24/09/2021 – Governments, financial regulators and firms should step up their efforts to work together to address the challenges of developing and deploying trustworthy artificial intelligence (AI) in the financial sector, according to a new OECD report.
The OECD Business and Finance Outlook 2021 says that investment in AI finance is on the rise. The financial and insurance sector has consistently been within the top 10 industries in terms of the amount of VC investments in AI start-ups, investing over USD 4 billion worldwide in 2020. Almost 65% of VC investments in the sector went to American AI start-ups.
As AI applications become increasingly integrated into business and finance, the use of trustworthy AI will become increasingly important for ensuring trustworthy financial markets, says the report.
AI has the potential to facilitate transactions, enhance market efficiency, reinforce financial stability, promote greater financial inclusion and improve customer experience. But AI also raises unique challenges to privacy, autonomy, transparency and accountability, which are particularly complex in the financial sector, according to the Outlook.
Critically, increasingly complex AI algorithms that are difficult, or even impossible, to explain could amplify existing risks in financial markets or give rise to new risks.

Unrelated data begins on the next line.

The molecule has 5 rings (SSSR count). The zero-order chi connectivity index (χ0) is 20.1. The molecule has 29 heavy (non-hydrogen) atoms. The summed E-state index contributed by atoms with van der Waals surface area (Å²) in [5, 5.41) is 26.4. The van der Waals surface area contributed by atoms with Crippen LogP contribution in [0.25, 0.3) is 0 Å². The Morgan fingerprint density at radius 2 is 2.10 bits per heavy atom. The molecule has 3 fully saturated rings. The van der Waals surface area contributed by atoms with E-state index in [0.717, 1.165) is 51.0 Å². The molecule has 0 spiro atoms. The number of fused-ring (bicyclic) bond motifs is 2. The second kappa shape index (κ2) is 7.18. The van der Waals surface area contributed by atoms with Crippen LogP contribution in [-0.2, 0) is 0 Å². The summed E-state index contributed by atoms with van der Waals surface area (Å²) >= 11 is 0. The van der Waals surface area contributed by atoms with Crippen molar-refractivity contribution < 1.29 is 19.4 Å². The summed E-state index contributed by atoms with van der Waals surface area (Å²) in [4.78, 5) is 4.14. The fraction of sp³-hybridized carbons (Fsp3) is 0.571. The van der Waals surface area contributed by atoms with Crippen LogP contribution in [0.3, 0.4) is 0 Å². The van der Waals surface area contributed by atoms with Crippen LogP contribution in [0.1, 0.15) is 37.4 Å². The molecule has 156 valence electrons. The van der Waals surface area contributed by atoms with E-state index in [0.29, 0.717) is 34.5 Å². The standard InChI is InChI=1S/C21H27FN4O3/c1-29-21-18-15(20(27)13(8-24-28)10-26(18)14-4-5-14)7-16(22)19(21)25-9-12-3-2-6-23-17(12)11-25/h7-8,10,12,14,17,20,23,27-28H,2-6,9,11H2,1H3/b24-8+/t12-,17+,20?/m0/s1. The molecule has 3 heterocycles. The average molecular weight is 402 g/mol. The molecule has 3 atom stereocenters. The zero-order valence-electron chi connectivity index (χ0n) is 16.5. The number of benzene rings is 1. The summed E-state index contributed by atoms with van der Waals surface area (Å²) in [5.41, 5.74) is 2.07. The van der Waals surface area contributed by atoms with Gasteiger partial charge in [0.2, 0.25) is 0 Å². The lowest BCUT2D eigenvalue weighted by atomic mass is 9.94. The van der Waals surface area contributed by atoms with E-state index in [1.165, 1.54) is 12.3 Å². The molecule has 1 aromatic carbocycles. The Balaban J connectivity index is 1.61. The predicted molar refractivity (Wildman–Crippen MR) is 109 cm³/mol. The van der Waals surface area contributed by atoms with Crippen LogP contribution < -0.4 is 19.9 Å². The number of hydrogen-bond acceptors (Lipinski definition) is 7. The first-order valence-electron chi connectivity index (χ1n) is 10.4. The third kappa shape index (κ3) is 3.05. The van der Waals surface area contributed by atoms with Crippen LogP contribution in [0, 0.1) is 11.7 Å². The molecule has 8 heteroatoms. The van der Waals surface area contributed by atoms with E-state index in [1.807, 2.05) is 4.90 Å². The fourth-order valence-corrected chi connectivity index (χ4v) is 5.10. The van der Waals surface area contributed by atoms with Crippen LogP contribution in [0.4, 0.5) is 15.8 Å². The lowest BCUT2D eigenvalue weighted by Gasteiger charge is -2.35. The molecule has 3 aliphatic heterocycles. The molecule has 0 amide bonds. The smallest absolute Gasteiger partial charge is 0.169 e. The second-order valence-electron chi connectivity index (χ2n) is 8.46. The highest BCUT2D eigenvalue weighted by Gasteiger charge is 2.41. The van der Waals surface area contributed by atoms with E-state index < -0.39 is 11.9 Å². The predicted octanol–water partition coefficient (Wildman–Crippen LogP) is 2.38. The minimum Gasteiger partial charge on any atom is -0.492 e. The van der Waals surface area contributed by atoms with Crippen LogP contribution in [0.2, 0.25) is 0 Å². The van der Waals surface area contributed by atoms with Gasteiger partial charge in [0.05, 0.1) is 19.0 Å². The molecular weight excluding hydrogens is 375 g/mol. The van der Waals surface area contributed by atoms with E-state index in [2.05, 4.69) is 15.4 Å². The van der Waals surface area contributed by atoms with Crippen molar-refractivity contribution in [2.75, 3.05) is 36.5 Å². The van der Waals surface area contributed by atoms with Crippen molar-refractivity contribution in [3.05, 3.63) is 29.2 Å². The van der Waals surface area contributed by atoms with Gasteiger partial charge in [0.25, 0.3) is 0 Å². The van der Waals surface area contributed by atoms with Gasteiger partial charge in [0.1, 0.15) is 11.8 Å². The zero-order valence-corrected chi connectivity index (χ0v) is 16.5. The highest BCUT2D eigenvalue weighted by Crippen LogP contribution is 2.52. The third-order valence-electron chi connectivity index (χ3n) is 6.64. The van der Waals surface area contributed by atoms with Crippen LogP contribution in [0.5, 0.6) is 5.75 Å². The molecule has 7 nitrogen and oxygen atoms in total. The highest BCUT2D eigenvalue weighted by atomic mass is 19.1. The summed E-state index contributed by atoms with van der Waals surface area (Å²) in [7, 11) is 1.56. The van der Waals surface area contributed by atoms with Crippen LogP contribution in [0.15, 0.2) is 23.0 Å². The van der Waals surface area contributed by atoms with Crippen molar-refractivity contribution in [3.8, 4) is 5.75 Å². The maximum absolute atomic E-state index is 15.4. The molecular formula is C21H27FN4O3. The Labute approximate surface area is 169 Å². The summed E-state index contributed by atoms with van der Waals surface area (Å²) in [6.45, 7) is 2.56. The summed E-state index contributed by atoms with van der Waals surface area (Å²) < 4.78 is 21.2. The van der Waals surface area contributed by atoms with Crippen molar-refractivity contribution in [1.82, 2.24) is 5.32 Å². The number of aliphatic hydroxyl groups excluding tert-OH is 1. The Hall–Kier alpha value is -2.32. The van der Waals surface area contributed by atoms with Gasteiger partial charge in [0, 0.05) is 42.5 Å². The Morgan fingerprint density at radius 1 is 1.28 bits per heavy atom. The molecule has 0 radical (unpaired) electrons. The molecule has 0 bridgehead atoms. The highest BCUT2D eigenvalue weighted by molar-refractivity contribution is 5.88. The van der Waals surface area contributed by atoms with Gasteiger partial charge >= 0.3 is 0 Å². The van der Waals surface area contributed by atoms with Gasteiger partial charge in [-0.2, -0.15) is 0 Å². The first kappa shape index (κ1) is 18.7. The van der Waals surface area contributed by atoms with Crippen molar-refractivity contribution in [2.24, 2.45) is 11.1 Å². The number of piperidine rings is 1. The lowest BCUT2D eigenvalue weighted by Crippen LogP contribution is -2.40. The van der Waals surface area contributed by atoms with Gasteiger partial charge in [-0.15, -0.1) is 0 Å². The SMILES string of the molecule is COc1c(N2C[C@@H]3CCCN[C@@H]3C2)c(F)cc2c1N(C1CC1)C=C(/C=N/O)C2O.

Transparency, fairness, data governance and accountability are key to managing risk as determinants of trustworthy AI. Failing to foster these qualities in AI systems could lead to the introduction of biases generating discriminatory and unfair results, market convergence and herding behaviour or the concentration of markets by dominant players, which can all undermine market integrity and stability.
Existing financial regulations may fall short of addressing systemic risks presented by wide-scale adoption of AI-based FinTech by financial firms, says the report.
These conditions have led to a critical juncture for the deployment of AI applications in business and finance, according to the Oulook. Financial regulators are grappling with whether and how to adapt existing rules, or create new ones, to keep pace with technological advances in AI applications, while striking the right balance between managing risks and supporting innovation.
At the international level, the OECD AI Principles, adopted in May 2019, became the first international standard agreed by governments for the responsible stewardship of trustworthy AI. The OECD, together with international partners working to support financial markets and financial sustainability, must reinforce efforts to facilitate multilateral engagement on implementing the Principles in the context of financial markets and other business sectors.
In recognition of the close links between AI and other transformative technologies, the launch of this year’s Outlook takes place as part of the OECD’s fourth annual Global Blockchain Policy Forum that runs until 1 October.